Approaching the Bench Questions – Judge Sara Schimke
Judge Sara Schimke was appointed to the Macomb County Probate Court Bench in April 2022. Prior to taking the bench, Judge Schimke was in private practice with Chalgian & Tripp, PLLC; Jaffe, Raitt, Heuer & Weiss, P.C.; and Barron, Rosenburg, Mayoras & Mayoras, P.C. Judge Schimke focused her practice on probate law, estate planning, and advocacy. Judge Schimke has also previously served as an adjunct professor at Thomas M. Cooley Law School.
Judge Schimke is active in her community, including serving as a board member of the Michigan Parkinson’s Foundation, a past member of the ICLE Elder Law Advisory Board, a current member on ICLE's Elder Law Institute Planning Committee, and a past chair of the State Bar Elder Law & Disability Rights Section.
For attorneys who have never been to your court, what is your check-in process?
A new process for check-in launched on March 13, 2023. A copy of the docket is posted outside the courtroom. If your case is highlighted, you can proceed directly into the courtroom and check in with the judge’s clerk. For all other files, you will check in with an analyst in Area A.
Files with proposed orders and proofs of service submitted at least seven days prior to the hearing date are the ones that get highlighted on the posted docket (and streamlined into the courtroom). For files without proposed orders and proofs of service seven days in advance of the hearing date, those parties appearing for hearings will be required to wait for an analyst to check you in.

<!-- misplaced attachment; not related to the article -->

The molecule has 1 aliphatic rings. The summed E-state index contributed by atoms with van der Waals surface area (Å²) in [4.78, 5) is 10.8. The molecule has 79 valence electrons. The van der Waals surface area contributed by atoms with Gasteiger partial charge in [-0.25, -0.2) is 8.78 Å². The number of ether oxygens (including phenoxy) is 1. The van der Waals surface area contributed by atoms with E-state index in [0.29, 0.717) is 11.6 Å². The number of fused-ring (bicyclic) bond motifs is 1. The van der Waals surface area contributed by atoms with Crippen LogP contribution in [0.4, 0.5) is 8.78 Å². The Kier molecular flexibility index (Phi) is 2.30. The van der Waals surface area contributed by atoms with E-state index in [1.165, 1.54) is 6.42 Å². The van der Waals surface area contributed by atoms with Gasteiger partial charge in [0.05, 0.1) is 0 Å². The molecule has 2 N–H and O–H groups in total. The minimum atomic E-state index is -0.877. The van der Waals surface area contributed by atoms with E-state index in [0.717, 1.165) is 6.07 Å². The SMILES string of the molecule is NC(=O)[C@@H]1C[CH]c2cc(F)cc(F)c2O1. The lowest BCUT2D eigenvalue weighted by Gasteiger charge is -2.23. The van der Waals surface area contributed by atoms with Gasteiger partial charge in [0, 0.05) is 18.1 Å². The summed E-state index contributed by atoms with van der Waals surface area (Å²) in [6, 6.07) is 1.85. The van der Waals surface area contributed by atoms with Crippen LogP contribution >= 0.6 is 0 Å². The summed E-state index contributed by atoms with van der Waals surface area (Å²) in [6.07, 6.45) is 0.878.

Proposed orders and proofs of service may be mailed to the court, hand delivered to the court, or faxed to the analysts at 586-783-0929.
When is your motion call? Are there a maximum number of motions heard during motion call?
There is no specific motion call day. Every day is motion call day here. The initial hearing can be scheduled any day Monday through Thursday. We do Zoom hearings in the morning Tuesday through Thursday and in-person hearings in the afternoon, except Mondays when all hearings are in person.
Initial hearings are set via Zoom or in person based on the type of case and whether testimony is required. If the case is proceeding on the contested docket, a scheduling order will be entered at the initial hearing, and a subsequent pretrial hearing set following discovery.
Who makes up your judicial staff and what roles do they play?
I have a judicial secretary; she handles all of the adjournments, scheduling, and any issues getting cases on the docket.
I have a courtroom clerk who runs the docket in the courtroom with me during the day.
I have a staff attorney who assists with much of the uncontested administrative matters that do not require hearings.
Finally, we have an analysist who reviews inventories, accounting, and checks parties in for their hearing.
What types of pretrial conferences do you hold and what happens at them?
I hold pretrial conferences at the close of discovery, and I use that to ultimately determine how long we will need for trial, determine if the issues for trial have been narrowed down, and whether the parties are going to participate in late mediation. Depending on the complexity of the case, I may also set a final pretrial conference a week or two before trial to deal with any last-minute issues. Of course, the parties can always request a final pretrial if there are any outstanding procedural issues or questions that need to be addressed—this should be done prior to the date of trial, not the morning of.